Guam

"We're fighting for a worldview. We're fighting for a different version of what it means to be human on the planet. We're fighting for a different version of what just relations look like between the human and non-human world." -Julian Aguon Guam is the secret ingredient for our conversation with indigenous human rights lawyer and author of The Properties of Perpetual Light, Julian Aguon. In his book, Aguon takes us on a dreamlike journey past the horrors and indignation of his colonized home to illuminate the beauty, the generative ecosystem, and indigenous knowledge that can quite literally be the perpetual…

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July 15, 2020

Each Others: Rita Valencia and Charlotte Sáenz

"How do we build these understandings from a decolonial, antiracist and antipatriarchal basis? How do we build real solidarity bridges that do not replicate patronising structures of power? How can we learn and build with those who have resisted and re(x)isted, in order to open new imaginaries to heal mother earth, the other, and ourselves?" Rita Valencia and Charlotte Sáenz These are just some of the questions we explore with Rita Valencia and Charlotte Sáenz on this edition of The Secret Ingredient with Raj Patel, Tom Philpott, and Rebecca McInroy. Rita Valencia has been working for several years with the…

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May 1, 2020

COVID-19 Series: Rob Wallace

The Secret Ingredient with KUT's Rebecca McInroy, Raj Patel author of A History of the World in Seven Cheap Things, and food and agriculture correspondent for Mother Jones, Tom Philpott welcome back Rob Wallace an evolutionary biologist for his take on the link between global outbreaks of infectious disease and global agriculture. Rob Wallace is the author of Big Farms Make Big Flu: Dispatches on Infectious Disease, Agribusiness, and the Nature of Science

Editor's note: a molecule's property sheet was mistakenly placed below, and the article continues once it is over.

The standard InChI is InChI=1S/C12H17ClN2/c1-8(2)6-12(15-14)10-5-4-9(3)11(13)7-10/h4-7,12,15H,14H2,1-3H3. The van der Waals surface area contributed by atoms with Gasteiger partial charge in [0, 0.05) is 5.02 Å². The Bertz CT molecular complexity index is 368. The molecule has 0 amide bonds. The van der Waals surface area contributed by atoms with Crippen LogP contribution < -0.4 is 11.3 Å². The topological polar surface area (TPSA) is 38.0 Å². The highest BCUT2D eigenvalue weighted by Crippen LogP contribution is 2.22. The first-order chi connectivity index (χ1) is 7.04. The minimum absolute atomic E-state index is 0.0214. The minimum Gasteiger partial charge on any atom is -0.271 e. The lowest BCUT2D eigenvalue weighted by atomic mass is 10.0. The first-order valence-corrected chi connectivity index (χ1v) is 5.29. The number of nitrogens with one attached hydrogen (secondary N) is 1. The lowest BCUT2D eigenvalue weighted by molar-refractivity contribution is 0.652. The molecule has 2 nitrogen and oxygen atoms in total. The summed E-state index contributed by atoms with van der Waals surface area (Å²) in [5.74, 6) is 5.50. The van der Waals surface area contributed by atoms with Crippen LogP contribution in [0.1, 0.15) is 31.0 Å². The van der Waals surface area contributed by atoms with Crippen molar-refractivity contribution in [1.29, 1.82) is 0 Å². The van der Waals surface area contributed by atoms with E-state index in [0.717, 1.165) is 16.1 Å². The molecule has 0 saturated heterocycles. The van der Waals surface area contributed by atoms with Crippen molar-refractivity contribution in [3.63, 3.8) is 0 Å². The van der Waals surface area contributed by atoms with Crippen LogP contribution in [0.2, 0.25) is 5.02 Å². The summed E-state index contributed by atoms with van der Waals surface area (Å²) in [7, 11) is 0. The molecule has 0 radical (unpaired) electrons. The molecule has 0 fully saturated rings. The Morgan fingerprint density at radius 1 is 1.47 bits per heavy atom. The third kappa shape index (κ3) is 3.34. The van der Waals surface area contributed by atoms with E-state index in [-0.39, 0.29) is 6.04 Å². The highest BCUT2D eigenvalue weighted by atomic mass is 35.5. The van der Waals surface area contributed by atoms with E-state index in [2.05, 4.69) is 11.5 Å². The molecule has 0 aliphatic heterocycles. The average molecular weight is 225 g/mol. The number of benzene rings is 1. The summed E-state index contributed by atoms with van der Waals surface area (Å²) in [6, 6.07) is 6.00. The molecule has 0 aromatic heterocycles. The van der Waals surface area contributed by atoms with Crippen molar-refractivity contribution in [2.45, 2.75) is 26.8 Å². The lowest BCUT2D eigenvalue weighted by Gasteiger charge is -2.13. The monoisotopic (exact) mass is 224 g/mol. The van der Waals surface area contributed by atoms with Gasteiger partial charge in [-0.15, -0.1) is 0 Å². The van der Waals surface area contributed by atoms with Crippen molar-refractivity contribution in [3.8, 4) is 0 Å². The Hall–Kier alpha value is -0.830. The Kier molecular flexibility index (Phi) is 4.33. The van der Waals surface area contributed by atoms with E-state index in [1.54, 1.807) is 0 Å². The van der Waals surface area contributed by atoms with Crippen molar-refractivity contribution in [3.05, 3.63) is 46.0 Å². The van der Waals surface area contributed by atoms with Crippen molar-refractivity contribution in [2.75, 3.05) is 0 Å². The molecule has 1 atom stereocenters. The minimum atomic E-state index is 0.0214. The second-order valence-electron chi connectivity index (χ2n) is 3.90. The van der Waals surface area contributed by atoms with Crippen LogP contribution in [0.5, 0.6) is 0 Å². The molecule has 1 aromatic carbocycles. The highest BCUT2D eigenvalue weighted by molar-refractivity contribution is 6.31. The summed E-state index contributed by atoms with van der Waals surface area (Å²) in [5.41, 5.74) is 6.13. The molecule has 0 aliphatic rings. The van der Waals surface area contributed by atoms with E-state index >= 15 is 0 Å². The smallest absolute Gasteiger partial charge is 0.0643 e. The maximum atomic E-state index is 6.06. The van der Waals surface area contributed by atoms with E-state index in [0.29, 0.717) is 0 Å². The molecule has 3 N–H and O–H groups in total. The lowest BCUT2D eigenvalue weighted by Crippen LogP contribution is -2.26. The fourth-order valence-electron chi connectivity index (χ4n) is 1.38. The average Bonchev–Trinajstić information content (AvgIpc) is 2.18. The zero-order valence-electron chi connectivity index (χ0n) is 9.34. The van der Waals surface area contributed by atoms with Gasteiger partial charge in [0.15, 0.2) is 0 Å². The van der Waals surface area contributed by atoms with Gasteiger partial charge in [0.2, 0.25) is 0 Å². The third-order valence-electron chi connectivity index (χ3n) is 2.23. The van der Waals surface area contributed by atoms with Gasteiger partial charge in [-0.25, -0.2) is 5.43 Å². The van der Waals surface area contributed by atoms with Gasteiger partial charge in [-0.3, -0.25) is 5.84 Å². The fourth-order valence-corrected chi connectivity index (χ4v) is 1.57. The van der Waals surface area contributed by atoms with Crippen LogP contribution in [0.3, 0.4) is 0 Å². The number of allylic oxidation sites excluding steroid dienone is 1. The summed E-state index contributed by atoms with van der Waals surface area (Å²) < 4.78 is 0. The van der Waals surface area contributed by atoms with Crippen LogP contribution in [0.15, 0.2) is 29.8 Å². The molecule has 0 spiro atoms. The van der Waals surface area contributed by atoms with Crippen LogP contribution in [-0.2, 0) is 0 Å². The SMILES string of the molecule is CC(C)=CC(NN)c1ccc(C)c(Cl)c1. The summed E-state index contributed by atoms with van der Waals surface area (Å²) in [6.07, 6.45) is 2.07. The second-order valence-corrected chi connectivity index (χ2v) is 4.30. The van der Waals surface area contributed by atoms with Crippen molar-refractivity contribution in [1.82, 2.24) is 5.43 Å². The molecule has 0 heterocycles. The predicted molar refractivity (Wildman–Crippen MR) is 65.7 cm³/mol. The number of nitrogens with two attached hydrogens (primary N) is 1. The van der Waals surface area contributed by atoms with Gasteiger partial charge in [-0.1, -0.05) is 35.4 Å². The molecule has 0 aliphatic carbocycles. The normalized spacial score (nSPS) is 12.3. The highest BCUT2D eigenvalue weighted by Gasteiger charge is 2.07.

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February 6, 2020

Politics and The Green New Deal: Ben Lilliston

“The climate crisis is an emergency, it is a crisis and so we need to make major, major changes in our agriculture system.” Ben Lilliston is the Director of Climate Change and Rural strategies at the Institute for Agriculture and Trade Policy. He spoke with The Secret Ingredient team–Raj Patel, Tom Philpott, and Rebecca McInroy, about how the Green New Deal came about what has to happen in order for the GND to become a reality.

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January 21, 2020

The Green New Deal for Agriculture: Jim Goodman and Raj Patel

"We need to change society so everybody can fit in and everyone can afford to live in a decarbonized society." - Jim Goodman  In this episode of The Secret Ingredient host Raj Patel plays double-duty --- he is not just a host, but joins Jim Goodman as a guest. The two discuss what A Green New Deal for Agriculture could look like with the rest of  The Secret Ingredient team--Tom Philpott, and Rebecca McInroy. Jim Goodman is an organic dairy farmer in Wisconsin and board member of Family Farm Defenders. He also blogs for the National Family Farm Coalition.